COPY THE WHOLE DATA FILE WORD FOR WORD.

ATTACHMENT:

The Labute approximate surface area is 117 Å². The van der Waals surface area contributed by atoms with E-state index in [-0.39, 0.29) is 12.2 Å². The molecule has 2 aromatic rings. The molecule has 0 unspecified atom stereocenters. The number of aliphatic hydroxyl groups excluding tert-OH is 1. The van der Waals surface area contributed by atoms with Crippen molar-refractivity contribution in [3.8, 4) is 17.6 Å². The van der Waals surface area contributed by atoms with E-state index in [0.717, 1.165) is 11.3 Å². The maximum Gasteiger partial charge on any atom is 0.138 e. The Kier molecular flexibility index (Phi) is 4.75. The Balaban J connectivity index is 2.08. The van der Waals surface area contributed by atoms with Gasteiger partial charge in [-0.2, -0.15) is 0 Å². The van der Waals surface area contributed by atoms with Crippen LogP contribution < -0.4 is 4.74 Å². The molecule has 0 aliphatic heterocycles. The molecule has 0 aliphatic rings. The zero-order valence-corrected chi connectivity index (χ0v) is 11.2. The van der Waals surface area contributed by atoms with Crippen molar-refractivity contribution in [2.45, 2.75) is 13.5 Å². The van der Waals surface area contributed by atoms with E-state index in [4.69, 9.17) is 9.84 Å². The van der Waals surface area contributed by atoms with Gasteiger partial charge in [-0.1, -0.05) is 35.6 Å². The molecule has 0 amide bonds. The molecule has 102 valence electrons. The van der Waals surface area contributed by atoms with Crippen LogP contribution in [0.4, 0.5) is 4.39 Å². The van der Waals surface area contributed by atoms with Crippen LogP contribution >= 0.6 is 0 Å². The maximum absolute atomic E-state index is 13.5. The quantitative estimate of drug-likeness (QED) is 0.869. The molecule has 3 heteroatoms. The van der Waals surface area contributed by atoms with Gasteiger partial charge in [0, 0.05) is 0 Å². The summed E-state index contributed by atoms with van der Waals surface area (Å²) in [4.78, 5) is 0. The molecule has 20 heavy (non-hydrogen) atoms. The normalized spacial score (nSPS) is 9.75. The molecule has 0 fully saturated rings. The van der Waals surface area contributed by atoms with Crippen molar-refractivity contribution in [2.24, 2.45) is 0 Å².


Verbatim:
The Labute approximate surface area is 117 Å². The van der Waals surface area contributed by atoms with E-state index in [-0.39, 0.29) is 12.2 Å². The molecule has 2 aromatic rings. The molecule has 0 unspecified atom stereocenters. The number of aliphatic hydroxyl groups excluding tert-OH is 1. The van der Waals surface area contributed by atoms with Crippen molar-refractivity contribution in [3.8, 4) is 17.6 Å². The van der Waals surface area contributed by atoms with E-state index in [0.717, 1.165) is 11.3 Å². The maximum Gasteiger partial charge on any atom is 0.138 e. The Kier molecular flexibility index (Phi) is 4.75. The Balaban J connectivity index is 2.08. The van der Waals surface area contributed by atoms with Gasteiger partial charge in [-0.2, -0.15) is 0 Å². The van der Waals surface area contributed by atoms with Crippen LogP contribution < -0.4 is 4.74 Å². The molecule has 0 aliphatic heterocycles. The molecule has 0 aliphatic rings. The zero-order valence-corrected chi connectivity index (χ0v) is 11.2. The van der Waals surface area contributed by atoms with Crippen molar-refractivity contribution in [2.45, 2.75) is 13.5 Å². The van der Waals surface area contributed by atoms with E-state index in [4.69, 9.17) is 9.84 Å². The van der Waals surface area contributed by atoms with Gasteiger partial charge in [-0.1, -0.05) is 35.6 Å². The molecule has 0 amide bonds. The molecule has 102 valence electrons. The van der Waals surface area contributed by atoms with Crippen LogP contribution in [0.4, 0.5) is 4.39 Å². The van der Waals surface area contributed by atoms with Crippen LogP contribution >= 0.6 is 0 Å². The maximum absolute atomic E-state index is 13.5. The quantitative estimate of drug-likeness (QED) is 0.869. The molecule has 3 heteroatoms. The van der Waals surface area contributed by atoms with Gasteiger partial charge in [0, 0.05) is 0 Å². The summed E-state index contributed by atoms with van der Waals surface area (Å²) in [4.78, 5) is 0. The molecule has 20 heavy (non-hydrogen) atoms. The normalized spacial score (nSPS) is 9.75. The molecule has 0 fully saturated rings. The van der Waals surface area contributed by atoms with Crippen molar-refractivity contribution in [2.24, 2.45) is 0 Å².